5 Ways to Future-proof Your Kitchen | #FutureProofKitchen #TalkToYourAgent #SiliconValleyAgent #YajneshRai #YourAgentMatters #01924991


5 Ways to Future-proof Your Kitchen | Realtor Magazine

Kitchen with white cabinets

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Revamping a kitchen can be a costly undertaking, with the median price of a remodeling job coming in at $60,000. So, how do you make sure the changes you make won’t look dated in a few years?

HouseLogic, a home improvement website by the National Association of REALTORS®, offers ideas to future-proof your kitchen, including:

Stick with white

White has remained the top choice of the National Kitchen and Bath Association’s annual survey for years. “It’s a bright color that reflects light and makes even small kitchens feel larger,” notes HouseLogic, adding that white appears to be the “most marketable color” in the kitchen.

Put in hardwood flooring

Not having hardwood floors apparently comes with later regrets. More than half of home shoppers who purchased a home without hardwood floors say they would have paid an extra $2,080 for them, according to the National Association of REALTORS®’ Home Features Survey. Overall, 80 percent of buyers say hardwood flooring is “somewhat” or “very important.” Hardwood flooring can pair well with any kitchen style too, from traditional to the most contemporary styles, designers say.

Choose Shaker-style cabinets

These frame-and-panel design cabinets have a look that stand the test of time. “In a kitchen with a timeless look, you want the cabinets to be part of the backdrop,” says Alan Zielinski, a former president of the National Kitchen and Bath Association. “You don’t want to be overpowered. You’re looking for plain, simple, clean lines.”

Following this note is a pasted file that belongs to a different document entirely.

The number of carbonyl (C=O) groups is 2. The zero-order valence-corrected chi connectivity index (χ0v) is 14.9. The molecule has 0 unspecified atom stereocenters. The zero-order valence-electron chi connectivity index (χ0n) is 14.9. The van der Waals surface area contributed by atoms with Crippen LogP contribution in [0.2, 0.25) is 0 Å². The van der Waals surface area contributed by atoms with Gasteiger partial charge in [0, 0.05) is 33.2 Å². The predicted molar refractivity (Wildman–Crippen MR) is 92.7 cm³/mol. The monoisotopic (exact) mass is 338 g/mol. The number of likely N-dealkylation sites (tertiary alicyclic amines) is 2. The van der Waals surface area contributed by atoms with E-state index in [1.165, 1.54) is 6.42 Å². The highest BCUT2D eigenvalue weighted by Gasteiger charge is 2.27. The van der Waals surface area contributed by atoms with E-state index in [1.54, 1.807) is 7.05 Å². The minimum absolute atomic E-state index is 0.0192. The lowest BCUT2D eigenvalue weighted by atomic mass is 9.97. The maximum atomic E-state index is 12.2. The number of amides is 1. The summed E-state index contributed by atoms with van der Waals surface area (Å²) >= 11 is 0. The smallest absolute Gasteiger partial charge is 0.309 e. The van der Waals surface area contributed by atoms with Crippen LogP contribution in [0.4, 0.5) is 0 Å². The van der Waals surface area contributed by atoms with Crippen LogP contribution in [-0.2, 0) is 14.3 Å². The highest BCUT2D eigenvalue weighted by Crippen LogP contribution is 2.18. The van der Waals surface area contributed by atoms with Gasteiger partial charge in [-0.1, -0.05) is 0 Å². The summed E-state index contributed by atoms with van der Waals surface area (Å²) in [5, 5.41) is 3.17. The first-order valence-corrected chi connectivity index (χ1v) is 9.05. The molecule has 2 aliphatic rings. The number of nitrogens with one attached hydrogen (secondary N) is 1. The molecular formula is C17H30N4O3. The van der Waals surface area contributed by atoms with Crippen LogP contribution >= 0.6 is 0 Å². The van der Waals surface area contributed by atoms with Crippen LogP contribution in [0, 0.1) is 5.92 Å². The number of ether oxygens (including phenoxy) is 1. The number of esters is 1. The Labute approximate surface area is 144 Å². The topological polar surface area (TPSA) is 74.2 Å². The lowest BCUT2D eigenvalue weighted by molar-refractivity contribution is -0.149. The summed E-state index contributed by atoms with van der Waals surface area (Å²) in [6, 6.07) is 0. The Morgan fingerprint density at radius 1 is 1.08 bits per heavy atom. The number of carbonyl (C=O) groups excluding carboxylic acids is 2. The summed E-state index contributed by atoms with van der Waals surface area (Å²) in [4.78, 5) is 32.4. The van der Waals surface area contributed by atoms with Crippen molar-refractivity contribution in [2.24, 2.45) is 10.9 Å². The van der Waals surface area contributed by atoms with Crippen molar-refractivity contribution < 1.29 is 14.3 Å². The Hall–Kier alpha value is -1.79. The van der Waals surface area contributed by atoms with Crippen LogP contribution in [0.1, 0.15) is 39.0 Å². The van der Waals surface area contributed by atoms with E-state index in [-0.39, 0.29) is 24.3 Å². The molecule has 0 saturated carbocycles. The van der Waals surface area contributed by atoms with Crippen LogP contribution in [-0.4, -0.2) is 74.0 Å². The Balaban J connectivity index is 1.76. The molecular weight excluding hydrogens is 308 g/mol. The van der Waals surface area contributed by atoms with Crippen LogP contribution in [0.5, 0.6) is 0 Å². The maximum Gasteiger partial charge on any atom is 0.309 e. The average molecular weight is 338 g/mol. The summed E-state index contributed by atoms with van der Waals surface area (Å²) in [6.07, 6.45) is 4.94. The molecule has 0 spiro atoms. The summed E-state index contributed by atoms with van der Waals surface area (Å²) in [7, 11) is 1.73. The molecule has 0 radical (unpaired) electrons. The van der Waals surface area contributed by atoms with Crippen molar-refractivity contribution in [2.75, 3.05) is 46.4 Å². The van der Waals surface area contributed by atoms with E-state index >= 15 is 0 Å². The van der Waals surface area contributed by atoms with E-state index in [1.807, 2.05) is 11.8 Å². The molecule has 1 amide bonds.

Go with Carrara marble countertops

This classic surface material has lacy graining and subtle white colors that pair well with any kitchen. It’s also readily available and less expensive than higher-end alternatives, like quartz, HouseLogic notes.

Choose subway tile backsplashes

Classic subway tiles are white, 3-by-6-inch rectangles. They’ve grown popular in kitchens and baths. A neutral or white-colored subway tile used as a backsplash in the kitchen not only “looks classy” but also guards against moisture damage and is easy to clean, HouseLogic notes. “A subway tile backsplash and a marble countertop make a dashing couple that will stand the test of time,” HouseLogic notes.


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